We often need to reminded that this life is not all that we have to live for. It is good for us to achieve things like fitness goals or academic excellence. Both those and many other things are valuable to our lives, but the reality we have to face is that you are going to die someday and someone else will get your stuff. It’s not a pleasant reality, but it’s the only one there is. Since this is so, what really matters in life? The Lord gives us a reminder in Jeremiah when He says

The knowledge of God, as in a relationship, is eternal life (Jn. 17:3). In all our endeavors, we must keep in mind that whatever we set out to achieve must be with a heavenly mindset. That means I am the best cook I can be because I want my life to demonstrate that I value excellence as the Lord values what is excellent. It is not so I can get the glory as the best cook in the business, but because I want to honor my King with the work of my hands, just as Paul instructs us to do (Col. 3:17, 23). The whole idea of the Christian life is to make Christ look as glorious and satisfying as He really is so He is magnified in our lives and others are drawn to Him. To have this understanding that Jesus is the only source of true satisfaction in life makes Him look really good, and it gives us the joy we long for. Nothing in this life will ever satisfy the desire of your soul apart from Jesus. Look to the Bible to direct you to what is eternally significant, and pray that the Lord will grant you the heartfelt desire of Isaiah 26:8, “Yes, LORD, walking in the way of your laws, we wait for you; your name and renown are the desire of our hearts” (NIV).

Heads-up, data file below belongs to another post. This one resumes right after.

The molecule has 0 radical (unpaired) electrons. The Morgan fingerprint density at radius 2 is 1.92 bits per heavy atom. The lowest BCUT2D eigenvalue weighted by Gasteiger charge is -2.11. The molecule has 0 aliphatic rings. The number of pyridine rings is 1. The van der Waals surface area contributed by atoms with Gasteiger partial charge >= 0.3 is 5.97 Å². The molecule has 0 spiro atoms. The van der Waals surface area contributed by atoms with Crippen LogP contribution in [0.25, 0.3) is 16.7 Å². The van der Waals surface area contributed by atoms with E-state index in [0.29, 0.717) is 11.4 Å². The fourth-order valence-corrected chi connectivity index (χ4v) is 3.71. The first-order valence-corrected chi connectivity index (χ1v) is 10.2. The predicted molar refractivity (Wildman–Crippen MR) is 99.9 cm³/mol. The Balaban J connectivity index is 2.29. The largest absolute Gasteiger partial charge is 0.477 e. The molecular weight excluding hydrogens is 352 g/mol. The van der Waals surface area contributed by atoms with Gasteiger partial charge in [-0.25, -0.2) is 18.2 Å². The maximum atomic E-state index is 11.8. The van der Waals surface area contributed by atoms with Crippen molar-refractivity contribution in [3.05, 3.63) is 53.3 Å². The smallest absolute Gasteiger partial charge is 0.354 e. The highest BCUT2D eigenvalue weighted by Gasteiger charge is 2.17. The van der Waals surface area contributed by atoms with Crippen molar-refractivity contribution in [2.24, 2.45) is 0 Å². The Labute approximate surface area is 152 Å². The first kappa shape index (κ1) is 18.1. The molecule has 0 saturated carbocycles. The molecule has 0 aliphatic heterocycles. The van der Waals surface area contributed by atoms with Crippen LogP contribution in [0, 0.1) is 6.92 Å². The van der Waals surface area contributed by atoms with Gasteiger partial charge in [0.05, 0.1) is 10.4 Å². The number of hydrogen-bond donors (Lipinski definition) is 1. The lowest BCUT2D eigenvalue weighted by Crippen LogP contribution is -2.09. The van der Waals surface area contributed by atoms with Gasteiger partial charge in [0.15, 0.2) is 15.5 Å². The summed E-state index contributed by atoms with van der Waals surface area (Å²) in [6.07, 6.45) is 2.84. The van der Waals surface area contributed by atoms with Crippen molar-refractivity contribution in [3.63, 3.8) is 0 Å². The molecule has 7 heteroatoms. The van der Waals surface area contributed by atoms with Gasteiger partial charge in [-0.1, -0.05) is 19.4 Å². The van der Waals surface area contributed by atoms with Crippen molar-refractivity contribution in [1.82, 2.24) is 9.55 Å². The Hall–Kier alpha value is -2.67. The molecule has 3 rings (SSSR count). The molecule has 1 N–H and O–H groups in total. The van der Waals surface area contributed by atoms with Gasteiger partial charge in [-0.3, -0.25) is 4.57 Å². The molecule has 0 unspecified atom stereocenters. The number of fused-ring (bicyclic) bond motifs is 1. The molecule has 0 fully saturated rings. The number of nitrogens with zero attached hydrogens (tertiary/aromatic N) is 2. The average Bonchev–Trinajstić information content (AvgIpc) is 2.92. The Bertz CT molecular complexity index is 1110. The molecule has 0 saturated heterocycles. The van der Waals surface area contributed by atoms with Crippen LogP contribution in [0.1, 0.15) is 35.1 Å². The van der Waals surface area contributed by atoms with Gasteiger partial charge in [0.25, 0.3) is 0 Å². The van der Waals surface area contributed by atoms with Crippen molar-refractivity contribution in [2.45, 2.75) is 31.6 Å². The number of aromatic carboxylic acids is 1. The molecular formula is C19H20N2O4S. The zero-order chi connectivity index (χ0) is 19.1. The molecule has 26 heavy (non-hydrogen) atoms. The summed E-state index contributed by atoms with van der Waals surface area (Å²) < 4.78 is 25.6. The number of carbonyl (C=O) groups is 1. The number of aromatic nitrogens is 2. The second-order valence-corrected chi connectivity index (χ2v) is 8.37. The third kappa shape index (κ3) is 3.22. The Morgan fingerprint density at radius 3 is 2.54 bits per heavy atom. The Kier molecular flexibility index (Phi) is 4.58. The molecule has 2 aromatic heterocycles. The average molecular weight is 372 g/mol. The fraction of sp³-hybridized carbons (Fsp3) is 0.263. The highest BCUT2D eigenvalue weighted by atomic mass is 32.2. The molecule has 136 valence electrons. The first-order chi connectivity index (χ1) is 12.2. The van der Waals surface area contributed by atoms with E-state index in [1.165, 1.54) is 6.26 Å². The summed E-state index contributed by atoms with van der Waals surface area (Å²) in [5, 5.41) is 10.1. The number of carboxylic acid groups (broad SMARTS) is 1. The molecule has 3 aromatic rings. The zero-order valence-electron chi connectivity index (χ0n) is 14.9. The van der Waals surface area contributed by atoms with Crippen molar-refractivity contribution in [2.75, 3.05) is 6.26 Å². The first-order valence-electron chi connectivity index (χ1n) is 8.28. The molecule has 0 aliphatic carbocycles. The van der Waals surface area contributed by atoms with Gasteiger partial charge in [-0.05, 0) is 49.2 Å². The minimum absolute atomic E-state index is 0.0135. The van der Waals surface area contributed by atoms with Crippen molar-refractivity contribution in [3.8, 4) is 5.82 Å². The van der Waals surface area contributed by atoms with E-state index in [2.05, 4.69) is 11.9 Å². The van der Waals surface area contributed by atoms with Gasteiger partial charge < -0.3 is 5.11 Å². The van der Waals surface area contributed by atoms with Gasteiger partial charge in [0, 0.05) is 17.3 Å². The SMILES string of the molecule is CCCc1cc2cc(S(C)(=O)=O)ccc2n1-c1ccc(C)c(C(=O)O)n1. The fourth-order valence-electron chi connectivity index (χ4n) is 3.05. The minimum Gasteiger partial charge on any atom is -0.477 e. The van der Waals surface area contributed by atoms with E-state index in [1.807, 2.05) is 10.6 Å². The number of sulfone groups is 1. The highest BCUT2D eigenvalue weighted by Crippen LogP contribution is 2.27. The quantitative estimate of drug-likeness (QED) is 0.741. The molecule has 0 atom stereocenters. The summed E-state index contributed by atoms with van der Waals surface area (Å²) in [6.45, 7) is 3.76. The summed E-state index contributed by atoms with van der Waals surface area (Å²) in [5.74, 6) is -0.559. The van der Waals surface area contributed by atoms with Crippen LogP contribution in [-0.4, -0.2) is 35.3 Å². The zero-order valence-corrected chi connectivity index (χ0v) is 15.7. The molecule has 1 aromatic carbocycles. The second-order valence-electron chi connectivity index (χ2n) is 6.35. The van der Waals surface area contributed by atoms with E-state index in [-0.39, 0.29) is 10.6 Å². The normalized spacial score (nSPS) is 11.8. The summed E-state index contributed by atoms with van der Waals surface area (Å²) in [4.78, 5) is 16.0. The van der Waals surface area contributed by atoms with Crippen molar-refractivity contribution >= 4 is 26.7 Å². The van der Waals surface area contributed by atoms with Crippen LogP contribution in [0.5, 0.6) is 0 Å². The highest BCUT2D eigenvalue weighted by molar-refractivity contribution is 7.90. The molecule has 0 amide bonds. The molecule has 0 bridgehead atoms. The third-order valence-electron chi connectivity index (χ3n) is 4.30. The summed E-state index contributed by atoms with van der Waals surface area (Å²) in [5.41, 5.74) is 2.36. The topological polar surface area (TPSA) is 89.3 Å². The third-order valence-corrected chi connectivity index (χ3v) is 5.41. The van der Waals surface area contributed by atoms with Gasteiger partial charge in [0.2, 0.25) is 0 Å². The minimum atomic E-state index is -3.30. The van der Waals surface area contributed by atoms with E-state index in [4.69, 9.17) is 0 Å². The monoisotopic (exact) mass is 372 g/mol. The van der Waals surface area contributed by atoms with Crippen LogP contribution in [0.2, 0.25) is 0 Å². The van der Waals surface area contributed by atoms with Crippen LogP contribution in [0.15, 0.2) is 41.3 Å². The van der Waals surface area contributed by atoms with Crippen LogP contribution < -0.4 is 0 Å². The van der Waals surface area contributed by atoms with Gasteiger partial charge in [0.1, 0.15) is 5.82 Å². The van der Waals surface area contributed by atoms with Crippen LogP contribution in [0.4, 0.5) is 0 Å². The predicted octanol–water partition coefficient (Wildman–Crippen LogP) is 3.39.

Why Should We Study Theology in the First Place?

The subject of God is a highly popular one. People speak of many gods and how one should live in relation to divinity. Christians continually discuss and, quite frequently, argue about all things pertaining to God. We discuss denominational differences, how Christianity relates to culture, and whether Jesus is coming back in our lifetime or not. These are very common topics even to those who rarely attend their local congregations on Sundays. Then there are the Bible thumpers, the armchair theologians. Baptism, soteriology, textual variants, and some myriad other topics are regularly discussed in Facebook groups and anywhere two or more biblical erudite believers gather. But is this what God really intends theology to be about? Is doctrine a juicy topic for the fervent debater or a truth from which we learn how to grow in the grace of God? I believe theology ought to be more than merely a set of ideas regarding the subject of divinity; it should be a wellspring of godliness from which all those around you come to draw life from a holy God.